One of our favorite parts about traveling to Thailand is how unique and rich the culture is. Whether you spend a couple weeks or many years, there’s so much to learn about this country. When you travel off the path, you sometimes get access to parts of the culture that you wouldn’t learn on regular tourist trails. People who end up having more local experiences and integrating into the every day life learn quickly that superstition is a huge part of the culture, from people owning small spirit houses to make offerings to, to getting mystical tattoos called Sak Yant. We find the idea of superstition to be very compelling. Although many westerners believe it is useless as we have science, we see it as a way that certain people and cultures explain the unexplainable and cope with the unknown. Whether actually true or only made real by people believing so much, travelers to Thailand usually find it very interesting and unique that the Thai people have managed to blend modernity and science with traditional culture, superstition, and spirituality.  Here are some ways superstition remains a part of Thai culture today.


Divination: Thais believe that the actual day they were born (such as a Monday or Tuesday) holds a lot of importance for a variety of reasons. One of the reasons is because of kham tham naai, which is considered a prophecy a person is born with. Depending on what day you are born, it is said you will have certain characteristics. This is different from the western or Chinese zodiac (which most Thais believe both). During Songkran, which is the Thai New Year, people will read the pba dti thin pi mai muang, which is a horoscope calendar that is written each year by an astrologer that is said to have the power of akhom (sorcery and divination), which is a very old part of Thai spirituality that integrated into Buddhism. The calendar will tell people which days are auspicious or unlucky to be born and what a person will need to do to have a good year.

Beliefs About Pregnancy: Although Thailand has some of the best hospitals in Asia, many people are very superstitious about what they can and can’t do while pregnant. They believe that if you drink coconut water, it will give your child beautiful skin. Some Thais choose to induce labor early so their children will be born on auspicious days mentioned in the astrological calendar. In regards to things a person can’t do, the list is larger. It is said that a family shouldn’t own a dog during pregnancy, as the child will become jealous that they are taking care of something else, resulting in complications in the pregnancy. It is also said that a person shouldn’t do any needlework while they are pregnant, as their child will run the risk of being born with a cleft lip.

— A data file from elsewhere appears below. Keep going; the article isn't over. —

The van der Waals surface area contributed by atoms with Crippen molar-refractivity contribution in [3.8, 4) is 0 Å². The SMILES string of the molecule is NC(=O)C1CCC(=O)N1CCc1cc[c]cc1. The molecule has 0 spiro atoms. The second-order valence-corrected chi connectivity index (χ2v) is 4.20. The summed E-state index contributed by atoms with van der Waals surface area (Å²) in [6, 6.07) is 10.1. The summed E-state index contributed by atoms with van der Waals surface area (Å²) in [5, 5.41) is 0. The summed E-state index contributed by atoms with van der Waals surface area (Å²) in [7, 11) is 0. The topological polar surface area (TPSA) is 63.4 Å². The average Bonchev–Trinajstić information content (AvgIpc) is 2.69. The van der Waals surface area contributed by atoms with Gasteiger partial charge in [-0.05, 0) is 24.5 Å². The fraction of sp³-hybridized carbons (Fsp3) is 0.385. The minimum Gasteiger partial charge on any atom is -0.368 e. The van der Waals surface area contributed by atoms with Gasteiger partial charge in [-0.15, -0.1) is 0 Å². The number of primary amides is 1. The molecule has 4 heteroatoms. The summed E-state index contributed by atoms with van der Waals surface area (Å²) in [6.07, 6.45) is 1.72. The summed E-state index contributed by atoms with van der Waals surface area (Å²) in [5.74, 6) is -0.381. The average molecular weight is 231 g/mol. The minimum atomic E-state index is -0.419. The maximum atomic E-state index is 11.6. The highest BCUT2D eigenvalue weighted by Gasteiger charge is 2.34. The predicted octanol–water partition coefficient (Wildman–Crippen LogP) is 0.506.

Dreams: Thais are very serious about dreams and their meaning. People say that if you dream that somebody you know will die, it actually means that they will have a long and healthy life. If a person dreams that somebody they know has lost their head, this means that the person was bedeviled by jao kahm nai wayn. Jao kahm nai wayn is the spirit of somebody that a person harmed in a previous life that has come back in this life to take revenge, which usually results in death. When a person dreams this, they must tell the person about it so they can go to the temple and do different rituals and blessings to apologize to the spirit and bless them so they can move on and be born again.